Lyn Slater, Accidental Fashion Icon
Professor Lyn Slater never planned to be a fashion icon. Then the world discovered her
Like many women, Lyn Slater was not thrilled when she started experiencing the physical signs of age. But she was even less happy about the “solutions” she saw: the anti-ageing serums, the dying of hair, even the rhetoric.
“Retirement,” for example. “It means that you kind of fade into the background. You retire, and you dress very comfortably, and you’re taking care of grandchildren. The antidote our culture has come up with — anti-ageing — it’s like we’re against ageing.”
Instead of going with that narrative, the 63-year-old Fordham University professor of social work turned to a realm that has long been associated with the young: fashion. By most objective standards she has conquered it.
Her Instagram account — largely comprising photos of herself in striking couture — has more than 200,000 followers, with some photos garnering more than 50,000 likes. Her blog has fans from around the world. She has modelled for Valentino Eyewear, Mango and Uniqlo, and in February she signed with Elite Models London.
Ruffled white collars, wide-leg trousers, textured blouses, skinny jeans, oversized glasses — all curated by a woman with a lifelong love of clothes who knows how to rock them. And her audience isn’t a bunch of old ladies. The vast majority are women between 18 and 35, who gush in the comments thread.
“I live for this lady!”
“You make me feel fearless about getting older.”
“Slay my life Lyn!!!!!”
“You are a muse.”
At first, their reaction surprised her. “I never intended to address ageing; I don’t have an agenda,” she said. “But somehow I have become an alternative of ageing that young people embrace.”
Although she had always paid attention to fashion, most of her life work had been more cerebral. Along with teaching, she helped establish the first child advocacy centres in New York City, developed a handbook for family court judges and helped develop Fordham Law School’s Interdisciplinary Centre for Family and Child Advocacy.
“I’d made my name in my career, raised my daughter. I was ready to do something new.” So she signed up for classes at the Fashion Institute of Technology and Parsons School of Design. “I was always the oldest person in the room but the young people would say, ‘Ah, your sense of style; you should start a blog.’”
She did, posting photos of herself and ruminating about the sense of style she had honed over a lifetime.
She was Catholic schoolgirl (required to wear a uniform) in Westchester County in the 1960s and early 70s, at a time when clothing was a key to rebellion.
“I wanted to look like Grace Slick from Jefferson Airplane — the love beads, the platform shoes,” she said. “I started to collect pieces which transcended trends — they were timeless and ageless.”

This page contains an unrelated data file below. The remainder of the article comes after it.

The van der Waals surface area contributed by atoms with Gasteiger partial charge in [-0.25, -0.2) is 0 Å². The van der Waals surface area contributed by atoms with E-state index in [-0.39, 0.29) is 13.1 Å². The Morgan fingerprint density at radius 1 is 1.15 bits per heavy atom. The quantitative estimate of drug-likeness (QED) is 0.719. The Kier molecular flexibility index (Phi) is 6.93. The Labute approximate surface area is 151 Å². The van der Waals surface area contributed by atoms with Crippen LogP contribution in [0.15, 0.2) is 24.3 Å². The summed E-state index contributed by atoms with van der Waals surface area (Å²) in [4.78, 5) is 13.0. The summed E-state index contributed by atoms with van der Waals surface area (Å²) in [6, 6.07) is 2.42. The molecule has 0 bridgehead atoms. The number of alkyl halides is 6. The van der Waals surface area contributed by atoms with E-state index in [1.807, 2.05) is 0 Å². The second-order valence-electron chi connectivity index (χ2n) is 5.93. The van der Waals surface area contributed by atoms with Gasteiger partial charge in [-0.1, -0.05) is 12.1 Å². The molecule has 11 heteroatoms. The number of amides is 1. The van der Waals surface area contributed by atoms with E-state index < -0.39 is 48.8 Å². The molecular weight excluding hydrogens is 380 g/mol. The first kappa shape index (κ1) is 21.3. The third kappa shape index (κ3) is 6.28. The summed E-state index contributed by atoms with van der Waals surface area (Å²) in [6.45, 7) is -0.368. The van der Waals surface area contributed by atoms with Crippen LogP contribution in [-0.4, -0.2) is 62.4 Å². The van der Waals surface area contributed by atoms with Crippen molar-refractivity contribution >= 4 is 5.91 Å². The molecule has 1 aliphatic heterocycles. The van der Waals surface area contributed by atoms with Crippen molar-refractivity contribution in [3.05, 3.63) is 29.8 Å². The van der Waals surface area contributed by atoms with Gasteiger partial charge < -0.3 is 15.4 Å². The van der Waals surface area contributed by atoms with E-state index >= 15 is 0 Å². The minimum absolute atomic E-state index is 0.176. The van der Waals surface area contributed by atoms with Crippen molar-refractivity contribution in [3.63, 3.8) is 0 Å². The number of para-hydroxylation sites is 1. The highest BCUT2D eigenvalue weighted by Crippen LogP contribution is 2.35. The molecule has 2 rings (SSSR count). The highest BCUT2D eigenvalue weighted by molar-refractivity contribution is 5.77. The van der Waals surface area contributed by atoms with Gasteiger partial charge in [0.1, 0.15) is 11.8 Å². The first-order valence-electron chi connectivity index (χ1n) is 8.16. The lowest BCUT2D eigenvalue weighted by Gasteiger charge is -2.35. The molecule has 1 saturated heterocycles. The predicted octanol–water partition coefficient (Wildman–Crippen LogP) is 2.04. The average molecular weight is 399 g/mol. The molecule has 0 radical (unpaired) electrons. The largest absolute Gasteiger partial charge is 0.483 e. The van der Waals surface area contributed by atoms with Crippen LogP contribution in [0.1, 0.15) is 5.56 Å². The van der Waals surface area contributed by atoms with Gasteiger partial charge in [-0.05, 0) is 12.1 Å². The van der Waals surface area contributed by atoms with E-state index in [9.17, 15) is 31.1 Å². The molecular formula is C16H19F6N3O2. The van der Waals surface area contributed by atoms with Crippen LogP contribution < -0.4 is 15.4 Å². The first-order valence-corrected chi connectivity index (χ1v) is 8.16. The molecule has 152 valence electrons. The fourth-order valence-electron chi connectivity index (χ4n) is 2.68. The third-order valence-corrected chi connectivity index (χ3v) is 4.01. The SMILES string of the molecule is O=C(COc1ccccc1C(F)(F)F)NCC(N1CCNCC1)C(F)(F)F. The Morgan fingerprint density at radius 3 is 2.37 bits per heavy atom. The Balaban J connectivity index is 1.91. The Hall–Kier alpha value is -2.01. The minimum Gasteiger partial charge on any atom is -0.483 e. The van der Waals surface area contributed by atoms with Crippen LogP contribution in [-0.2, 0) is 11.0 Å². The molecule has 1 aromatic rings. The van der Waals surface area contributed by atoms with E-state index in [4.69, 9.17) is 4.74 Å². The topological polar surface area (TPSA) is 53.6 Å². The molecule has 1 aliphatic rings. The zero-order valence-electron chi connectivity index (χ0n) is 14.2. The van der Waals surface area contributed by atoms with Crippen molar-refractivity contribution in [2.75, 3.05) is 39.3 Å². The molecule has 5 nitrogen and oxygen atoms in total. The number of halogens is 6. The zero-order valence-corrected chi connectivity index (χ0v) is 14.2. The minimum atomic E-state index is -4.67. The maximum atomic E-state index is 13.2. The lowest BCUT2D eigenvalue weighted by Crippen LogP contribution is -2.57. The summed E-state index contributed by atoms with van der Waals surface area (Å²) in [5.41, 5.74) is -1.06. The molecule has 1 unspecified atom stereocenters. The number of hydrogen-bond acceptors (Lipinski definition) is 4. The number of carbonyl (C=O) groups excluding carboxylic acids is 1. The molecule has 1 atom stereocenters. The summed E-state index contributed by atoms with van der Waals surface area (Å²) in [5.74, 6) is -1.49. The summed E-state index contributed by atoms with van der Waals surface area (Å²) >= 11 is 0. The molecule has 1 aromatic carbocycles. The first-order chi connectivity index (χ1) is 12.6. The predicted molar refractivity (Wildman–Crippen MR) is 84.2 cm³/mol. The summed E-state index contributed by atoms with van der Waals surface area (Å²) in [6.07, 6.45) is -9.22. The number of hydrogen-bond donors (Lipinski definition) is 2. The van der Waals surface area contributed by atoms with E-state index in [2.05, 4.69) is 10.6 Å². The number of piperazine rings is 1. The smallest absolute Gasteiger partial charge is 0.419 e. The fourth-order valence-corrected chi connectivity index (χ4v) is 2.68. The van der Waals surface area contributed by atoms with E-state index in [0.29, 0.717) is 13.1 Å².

After she started a blog and an Instagram account, things snowballed. The editor of Grey Magazine spotted her and did a cover and editorial, and then she was picked up by BuzzFeed and other sites.
Like any master practitioner, she doesn’t go for trends, but rather follows her instinct. “If I want to express my intellectual self, or if I want to be a little bit provocative or seductive, I choose clothes that do that for me.”
But one thing she doesn’t try to do is to look young. “I don’t retouch my photos. I leave the wrinkles. I’m not a model, in my opinion, although I’ve become one now.”
In fact, that natural approach is apparently what has captivated her young followers. “A woman wrote and said, ‘I’ve spent the last half-hour trying to get my eyebrow perfect and my friend sent me your link and it made me think, what am I doing? I’m just going to be me and put down the brush.’
“Now, along with teaching, Lyn gives TED talks, speaks at conferences, and attends fashion events around the world (recently she flew to Madrid for a fashion shoot). Many of her fans live in Asia, where her combination of style and hardcore academic credentials resonates.
“In China for Fashion Week I was literally flooded by young people,” she said. “The version of ageing that their parents show isn’t what they want, and yet they’re still traditional. They like the fact that I’m a professor, a Ph.D, two masters, and I’m a mother and I’m a grandmother and yet I’m still doing this. And I’m not over the top. I’m still a woman who’s very much in the world, and although I’m pushing it I’m not inappropriate.”
In the United States, too, she said, “I think young people are really tired of the way we talk about ageing. They want to believe that they can keep becoming and reinventing throughout their entire life . . . They look at me and say, ‘You’re clearly saying, “I’m not 20 and I don’t want to be 20.” Whatever age you are, life is important to you and you have to make the most of it.”
— The Washington PostShare this: